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I bought the PI 4 B for a university project, as I have to make small 32-bit ARM assembly program. However I realized it too late, that it comes with an aarch64 architecture ARM processor.

  • I would like to know if it is possible to compile my source code using gcc and run it on my PI.
  • Can I install a 32-bit operating system on it, so I can run it like that maybe?
  • Is it possible to run a virtual machine, like VBox (as far as I know it is not available for ARM architecture)?
  • Compile your code on the Pi. It will run. I doubt that your professor cares too much about 32-bit vs 64-bit unless you're in a computer architecture class. – Bob Brown Mar 24 at 11:20
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    "However I realized it too late, that it comes with an aarch64 architecture ARM processor." -> Please clarify why you believe this. A Pi by default does not include any software, although they are commonly sold with a pre-imaged SD card. For what you say to be true, that card must have contained a 64-bit aarch OS, which does not include Raspbian. Hence, you just need to put Raspbian (32-bit armv6+) on a card and use that, or a 32-bit armv7 distro, of which there are plenty. But I don't see why you would bother. Just use Raspbian. – goldilocks Mar 24 at 11:24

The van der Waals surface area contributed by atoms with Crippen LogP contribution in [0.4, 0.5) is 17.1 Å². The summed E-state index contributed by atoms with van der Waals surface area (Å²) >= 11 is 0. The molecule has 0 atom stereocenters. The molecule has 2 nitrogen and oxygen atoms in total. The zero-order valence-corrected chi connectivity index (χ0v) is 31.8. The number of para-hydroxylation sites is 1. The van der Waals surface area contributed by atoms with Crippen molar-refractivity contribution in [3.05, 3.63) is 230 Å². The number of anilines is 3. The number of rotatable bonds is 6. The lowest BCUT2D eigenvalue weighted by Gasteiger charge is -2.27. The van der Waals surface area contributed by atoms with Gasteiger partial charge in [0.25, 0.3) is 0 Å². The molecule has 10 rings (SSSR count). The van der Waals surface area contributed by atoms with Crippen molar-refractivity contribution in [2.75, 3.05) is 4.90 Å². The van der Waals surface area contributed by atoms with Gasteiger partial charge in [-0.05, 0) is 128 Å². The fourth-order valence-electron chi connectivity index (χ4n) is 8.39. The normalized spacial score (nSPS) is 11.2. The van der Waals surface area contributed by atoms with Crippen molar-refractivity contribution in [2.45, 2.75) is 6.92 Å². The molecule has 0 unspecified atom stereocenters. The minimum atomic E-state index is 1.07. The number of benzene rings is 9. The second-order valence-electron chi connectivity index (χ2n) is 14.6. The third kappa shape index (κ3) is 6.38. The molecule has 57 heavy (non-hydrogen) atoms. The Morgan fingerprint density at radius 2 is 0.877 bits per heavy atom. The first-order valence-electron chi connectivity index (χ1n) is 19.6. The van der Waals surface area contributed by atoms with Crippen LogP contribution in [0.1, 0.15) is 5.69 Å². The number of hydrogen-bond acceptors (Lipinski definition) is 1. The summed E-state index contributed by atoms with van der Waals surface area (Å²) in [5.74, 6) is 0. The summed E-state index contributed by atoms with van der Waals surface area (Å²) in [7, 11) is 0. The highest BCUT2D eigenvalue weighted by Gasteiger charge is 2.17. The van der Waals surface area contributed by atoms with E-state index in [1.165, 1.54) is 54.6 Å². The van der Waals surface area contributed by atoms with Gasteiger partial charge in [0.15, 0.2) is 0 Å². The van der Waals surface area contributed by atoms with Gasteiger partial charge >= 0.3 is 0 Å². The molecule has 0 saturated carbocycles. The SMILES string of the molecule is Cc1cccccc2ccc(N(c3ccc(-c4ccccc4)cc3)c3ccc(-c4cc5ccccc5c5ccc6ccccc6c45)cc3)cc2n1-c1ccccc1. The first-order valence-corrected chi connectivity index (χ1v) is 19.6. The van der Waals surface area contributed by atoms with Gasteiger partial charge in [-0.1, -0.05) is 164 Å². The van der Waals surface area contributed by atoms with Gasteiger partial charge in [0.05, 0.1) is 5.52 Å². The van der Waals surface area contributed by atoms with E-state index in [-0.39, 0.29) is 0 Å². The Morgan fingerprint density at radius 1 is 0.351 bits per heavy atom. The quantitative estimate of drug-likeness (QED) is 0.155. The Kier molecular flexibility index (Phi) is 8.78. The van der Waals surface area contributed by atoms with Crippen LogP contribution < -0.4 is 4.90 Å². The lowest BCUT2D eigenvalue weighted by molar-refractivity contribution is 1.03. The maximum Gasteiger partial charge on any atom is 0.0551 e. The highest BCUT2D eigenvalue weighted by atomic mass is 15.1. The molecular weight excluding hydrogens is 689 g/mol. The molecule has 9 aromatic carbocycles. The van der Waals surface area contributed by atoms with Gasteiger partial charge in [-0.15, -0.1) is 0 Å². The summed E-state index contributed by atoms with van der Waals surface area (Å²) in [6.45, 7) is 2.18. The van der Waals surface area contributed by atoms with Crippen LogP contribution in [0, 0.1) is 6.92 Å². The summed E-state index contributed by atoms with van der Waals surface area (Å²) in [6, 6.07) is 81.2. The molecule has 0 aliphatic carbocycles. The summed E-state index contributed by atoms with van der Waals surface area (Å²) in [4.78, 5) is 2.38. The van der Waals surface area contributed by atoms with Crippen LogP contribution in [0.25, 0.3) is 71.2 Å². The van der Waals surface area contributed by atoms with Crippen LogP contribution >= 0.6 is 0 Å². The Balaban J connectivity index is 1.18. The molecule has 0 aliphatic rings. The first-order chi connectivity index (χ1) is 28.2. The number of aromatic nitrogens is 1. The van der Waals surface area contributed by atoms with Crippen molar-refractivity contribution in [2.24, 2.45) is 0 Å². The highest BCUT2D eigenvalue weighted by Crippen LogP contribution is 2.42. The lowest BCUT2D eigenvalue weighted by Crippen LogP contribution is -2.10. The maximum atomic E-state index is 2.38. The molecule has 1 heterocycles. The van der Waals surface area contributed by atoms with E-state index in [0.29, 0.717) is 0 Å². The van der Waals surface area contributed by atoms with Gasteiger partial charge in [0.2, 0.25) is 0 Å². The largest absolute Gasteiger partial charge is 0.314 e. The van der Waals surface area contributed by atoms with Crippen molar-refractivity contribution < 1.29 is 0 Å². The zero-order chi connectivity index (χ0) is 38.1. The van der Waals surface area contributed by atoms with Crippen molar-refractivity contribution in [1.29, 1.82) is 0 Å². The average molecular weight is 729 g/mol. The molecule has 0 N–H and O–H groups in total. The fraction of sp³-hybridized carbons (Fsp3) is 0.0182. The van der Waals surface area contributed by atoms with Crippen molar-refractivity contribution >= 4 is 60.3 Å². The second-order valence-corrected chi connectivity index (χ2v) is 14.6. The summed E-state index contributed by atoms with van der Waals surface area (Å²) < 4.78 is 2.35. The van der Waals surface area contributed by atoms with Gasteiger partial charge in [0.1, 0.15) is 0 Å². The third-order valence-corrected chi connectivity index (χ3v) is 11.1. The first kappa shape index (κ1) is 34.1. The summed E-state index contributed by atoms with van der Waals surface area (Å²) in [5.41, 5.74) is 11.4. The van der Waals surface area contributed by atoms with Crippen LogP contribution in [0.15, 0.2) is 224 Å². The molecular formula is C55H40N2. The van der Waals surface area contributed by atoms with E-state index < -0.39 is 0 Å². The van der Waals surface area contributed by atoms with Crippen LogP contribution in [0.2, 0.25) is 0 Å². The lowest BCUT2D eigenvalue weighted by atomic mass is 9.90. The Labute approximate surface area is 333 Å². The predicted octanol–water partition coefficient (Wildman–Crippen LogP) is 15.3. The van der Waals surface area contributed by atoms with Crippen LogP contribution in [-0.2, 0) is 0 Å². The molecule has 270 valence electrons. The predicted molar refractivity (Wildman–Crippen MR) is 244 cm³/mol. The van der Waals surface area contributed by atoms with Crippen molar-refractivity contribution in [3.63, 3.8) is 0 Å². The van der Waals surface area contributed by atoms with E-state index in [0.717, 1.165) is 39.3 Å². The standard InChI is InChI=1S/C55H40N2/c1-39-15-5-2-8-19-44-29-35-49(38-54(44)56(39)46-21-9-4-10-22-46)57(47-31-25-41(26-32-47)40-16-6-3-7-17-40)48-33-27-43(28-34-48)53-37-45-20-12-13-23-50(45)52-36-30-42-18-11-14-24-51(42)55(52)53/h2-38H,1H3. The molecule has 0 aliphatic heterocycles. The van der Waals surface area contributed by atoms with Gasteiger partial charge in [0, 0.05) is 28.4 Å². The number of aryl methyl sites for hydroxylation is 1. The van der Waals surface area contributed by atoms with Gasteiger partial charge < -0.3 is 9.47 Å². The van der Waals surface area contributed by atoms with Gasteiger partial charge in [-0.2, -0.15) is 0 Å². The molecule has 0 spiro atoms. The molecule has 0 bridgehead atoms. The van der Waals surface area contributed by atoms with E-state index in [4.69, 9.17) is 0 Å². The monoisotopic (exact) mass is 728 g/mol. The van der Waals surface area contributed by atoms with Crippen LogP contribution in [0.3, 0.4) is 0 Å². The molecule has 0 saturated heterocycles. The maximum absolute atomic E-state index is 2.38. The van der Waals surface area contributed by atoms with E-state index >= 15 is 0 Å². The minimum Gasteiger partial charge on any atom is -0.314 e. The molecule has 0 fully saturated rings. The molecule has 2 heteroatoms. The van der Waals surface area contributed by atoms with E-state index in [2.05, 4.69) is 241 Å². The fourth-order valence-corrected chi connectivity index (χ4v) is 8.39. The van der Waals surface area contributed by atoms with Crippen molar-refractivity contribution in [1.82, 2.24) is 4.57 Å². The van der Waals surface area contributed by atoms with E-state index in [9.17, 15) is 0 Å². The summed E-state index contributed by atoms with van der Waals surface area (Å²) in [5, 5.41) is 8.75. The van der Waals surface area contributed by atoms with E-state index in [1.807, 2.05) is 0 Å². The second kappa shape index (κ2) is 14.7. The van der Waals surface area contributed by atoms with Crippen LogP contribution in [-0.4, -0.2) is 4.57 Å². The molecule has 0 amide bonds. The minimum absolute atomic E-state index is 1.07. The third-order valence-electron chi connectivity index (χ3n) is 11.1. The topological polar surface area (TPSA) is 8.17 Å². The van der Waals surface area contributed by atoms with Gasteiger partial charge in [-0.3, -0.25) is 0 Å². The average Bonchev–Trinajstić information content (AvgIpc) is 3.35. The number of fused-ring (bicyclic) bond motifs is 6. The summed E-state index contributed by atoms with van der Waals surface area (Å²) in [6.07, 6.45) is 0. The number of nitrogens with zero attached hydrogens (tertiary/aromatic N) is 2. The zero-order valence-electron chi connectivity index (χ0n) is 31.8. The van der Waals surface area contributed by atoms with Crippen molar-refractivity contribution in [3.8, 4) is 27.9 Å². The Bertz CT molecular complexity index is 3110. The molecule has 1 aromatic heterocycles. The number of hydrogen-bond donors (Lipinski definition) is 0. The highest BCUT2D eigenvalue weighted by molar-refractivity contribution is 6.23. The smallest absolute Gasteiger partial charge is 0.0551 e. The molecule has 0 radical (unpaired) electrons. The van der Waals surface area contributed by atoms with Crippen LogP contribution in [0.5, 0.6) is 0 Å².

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    @goldilocks I am very new to this I am probably talking nonsense which I do not realize. It did not come with any preloaded software, I installed Raspbian on it by myself. I just read, that Rasberry PI 4 B has a 64 bit ARM processor. But if I understand it right, do you say that it does not matter if the the processor is 32 or 64 bit because if I have a 32-bit OS running on it, 32 bit programs will run just fine on it? I am very confused, as I thought the processor architecture is what defines it, not the OS. – Balázs Börcsök Mar 24 at 11:37
  • @BobBrown unfortunately it is for assembly class, so it matters very much so. – Balázs Börcsök Mar 24 at 11:38